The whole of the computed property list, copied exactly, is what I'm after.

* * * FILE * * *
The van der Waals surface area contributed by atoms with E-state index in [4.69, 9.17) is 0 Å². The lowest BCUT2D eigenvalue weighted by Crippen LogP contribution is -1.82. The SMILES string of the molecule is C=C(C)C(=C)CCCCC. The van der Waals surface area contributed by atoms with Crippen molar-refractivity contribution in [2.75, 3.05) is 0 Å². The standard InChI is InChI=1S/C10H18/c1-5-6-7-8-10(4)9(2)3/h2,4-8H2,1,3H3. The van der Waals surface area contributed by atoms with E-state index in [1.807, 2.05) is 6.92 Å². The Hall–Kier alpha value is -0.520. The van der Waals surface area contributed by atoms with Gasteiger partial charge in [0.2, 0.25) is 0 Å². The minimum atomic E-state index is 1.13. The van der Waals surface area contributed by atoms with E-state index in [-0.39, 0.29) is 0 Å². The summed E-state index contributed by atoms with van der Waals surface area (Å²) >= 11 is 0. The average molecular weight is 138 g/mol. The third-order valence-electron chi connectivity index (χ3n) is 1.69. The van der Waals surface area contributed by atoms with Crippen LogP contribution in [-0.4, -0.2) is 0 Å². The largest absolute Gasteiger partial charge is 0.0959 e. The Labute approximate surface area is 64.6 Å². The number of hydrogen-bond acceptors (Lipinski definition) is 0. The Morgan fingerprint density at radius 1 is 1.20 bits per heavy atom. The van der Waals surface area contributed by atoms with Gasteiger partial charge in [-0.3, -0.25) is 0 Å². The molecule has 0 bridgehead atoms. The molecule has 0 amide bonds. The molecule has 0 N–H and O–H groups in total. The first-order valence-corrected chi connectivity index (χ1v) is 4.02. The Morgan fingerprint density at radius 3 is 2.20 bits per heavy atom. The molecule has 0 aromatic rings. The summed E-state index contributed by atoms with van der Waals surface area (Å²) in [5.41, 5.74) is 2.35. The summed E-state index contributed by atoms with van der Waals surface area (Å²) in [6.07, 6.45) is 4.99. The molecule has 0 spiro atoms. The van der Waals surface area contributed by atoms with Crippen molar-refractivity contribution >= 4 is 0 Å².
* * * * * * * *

The van der Waals surface area contributed by atoms with E-state index in [4.69, 9.17) is 0 Å². The lowest BCUT2D eigenvalue weighted by Crippen LogP contribution is -1.82. The SMILES string of the molecule is C=C(C)C(=C)CCCCC. The van der Waals surface area contributed by atoms with Crippen molar-refractivity contribution in [2.75, 3.05) is 0 Å². The standard InChI is InChI=1S/C10H18/c1-5-6-7-8-10(4)9(2)3/h2,4-8H2,1,3H3. The van der Waals surface area contributed by atoms with E-state index in [1.807, 2.05) is 6.92 Å². The Hall–Kier alpha value is -0.520. The van der Waals surface area contributed by atoms with Gasteiger partial charge in [0.2, 0.25) is 0 Å². The minimum atomic E-state index is 1.13. The van der Waals surface area contributed by atoms with E-state index in [-0.39, 0.29) is 0 Å². The summed E-state index contributed by atoms with van der Waals surface area (Å²) >= 11 is 0. The average molecular weight is 138 g/mol. The third-order valence-electron chi connectivity index (χ3n) is 1.69. The van der Waals surface area contributed by atoms with Crippen LogP contribution in [-0.4, -0.2) is 0 Å². The largest absolute Gasteiger partial charge is 0.0959 e. The Labute approximate surface area is 64.6 Å². The number of hydrogen-bond acceptors (Lipinski definition) is 0. The Morgan fingerprint density at radius 1 is 1.20 bits per heavy atom. The van der Waals surface area contributed by atoms with Gasteiger partial charge in [-0.3, -0.25) is 0 Å². The molecule has 0 bridgehead atoms. The molecule has 0 amide bonds. The molecule has 0 N–H and O–H groups in total. The first-order valence-corrected chi connectivity index (χ1v) is 4.02. The Morgan fingerprint density at radius 3 is 2.20 bits per heavy atom. The molecule has 0 aromatic rings. The summed E-state index contributed by atoms with van der Waals surface area (Å²) in [5.41, 5.74) is 2.35. The summed E-state index contributed by atoms with van der Waals surface area (Å²) in [6.07, 6.45) is 4.99. The molecule has 0 spiro atoms. The van der Waals surface area contributed by atoms with Crippen molar-refractivity contribution >= 4 is 0 Å².